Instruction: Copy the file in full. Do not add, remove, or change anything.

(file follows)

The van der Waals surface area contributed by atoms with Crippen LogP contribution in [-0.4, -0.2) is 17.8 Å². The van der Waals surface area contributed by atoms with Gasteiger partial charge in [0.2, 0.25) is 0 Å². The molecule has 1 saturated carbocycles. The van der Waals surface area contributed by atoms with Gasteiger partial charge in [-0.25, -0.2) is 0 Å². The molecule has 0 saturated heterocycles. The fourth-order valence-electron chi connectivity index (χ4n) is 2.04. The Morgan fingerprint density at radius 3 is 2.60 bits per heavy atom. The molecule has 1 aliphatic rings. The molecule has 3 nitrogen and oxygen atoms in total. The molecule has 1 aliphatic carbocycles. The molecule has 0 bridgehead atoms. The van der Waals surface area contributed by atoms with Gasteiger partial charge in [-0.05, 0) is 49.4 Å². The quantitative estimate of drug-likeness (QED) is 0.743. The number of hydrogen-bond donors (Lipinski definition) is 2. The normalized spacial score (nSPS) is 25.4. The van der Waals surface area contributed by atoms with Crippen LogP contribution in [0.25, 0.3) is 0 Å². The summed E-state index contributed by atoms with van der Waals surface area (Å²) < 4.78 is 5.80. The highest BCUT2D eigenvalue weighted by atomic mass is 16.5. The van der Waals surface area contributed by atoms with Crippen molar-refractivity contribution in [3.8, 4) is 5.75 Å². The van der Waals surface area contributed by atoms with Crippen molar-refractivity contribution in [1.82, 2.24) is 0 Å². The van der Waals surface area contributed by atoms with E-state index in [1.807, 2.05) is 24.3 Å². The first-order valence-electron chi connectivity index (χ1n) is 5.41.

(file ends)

The van der Waals surface area contributed by atoms with Crippen LogP contribution in [-0.4, -0.2) is 17.8 Å². The van der Waals surface area contributed by atoms with Gasteiger partial charge in [0.2, 0.25) is 0 Å². The molecule has 1 saturated carbocycles. The van der Waals surface area contributed by atoms with Gasteiger partial charge in [-0.25, -0.2) is 0 Å². The molecule has 0 saturated heterocycles. The fourth-order valence-electron chi connectivity index (χ4n) is 2.04. The Morgan fingerprint density at radius 3 is 2.60 bits per heavy atom. The molecule has 1 aliphatic rings. The molecule has 3 nitrogen and oxygen atoms in total. The molecule has 1 aliphatic carbocycles. The molecule has 0 bridgehead atoms. The van der Waals surface area contributed by atoms with Gasteiger partial charge in [-0.05, 0) is 49.4 Å². The quantitative estimate of drug-likeness (QED) is 0.743. The number of hydrogen-bond donors (Lipinski definition) is 2. The normalized spacial score (nSPS) is 25.4. The van der Waals surface area contributed by atoms with Crippen LogP contribution in [0.25, 0.3) is 0 Å². The summed E-state index contributed by atoms with van der Waals surface area (Å²) < 4.78 is 5.80. The highest BCUT2D eigenvalue weighted by atomic mass is 16.5. The van der Waals surface area contributed by atoms with Crippen molar-refractivity contribution in [3.8, 4) is 5.75 Å². The van der Waals surface area contributed by atoms with Crippen molar-refractivity contribution in [1.82, 2.24) is 0 Å². The van der Waals surface area contributed by atoms with E-state index in [1.807, 2.05) is 24.3 Å². The first-order valence-electron chi connectivity index (χ1n) is 5.41.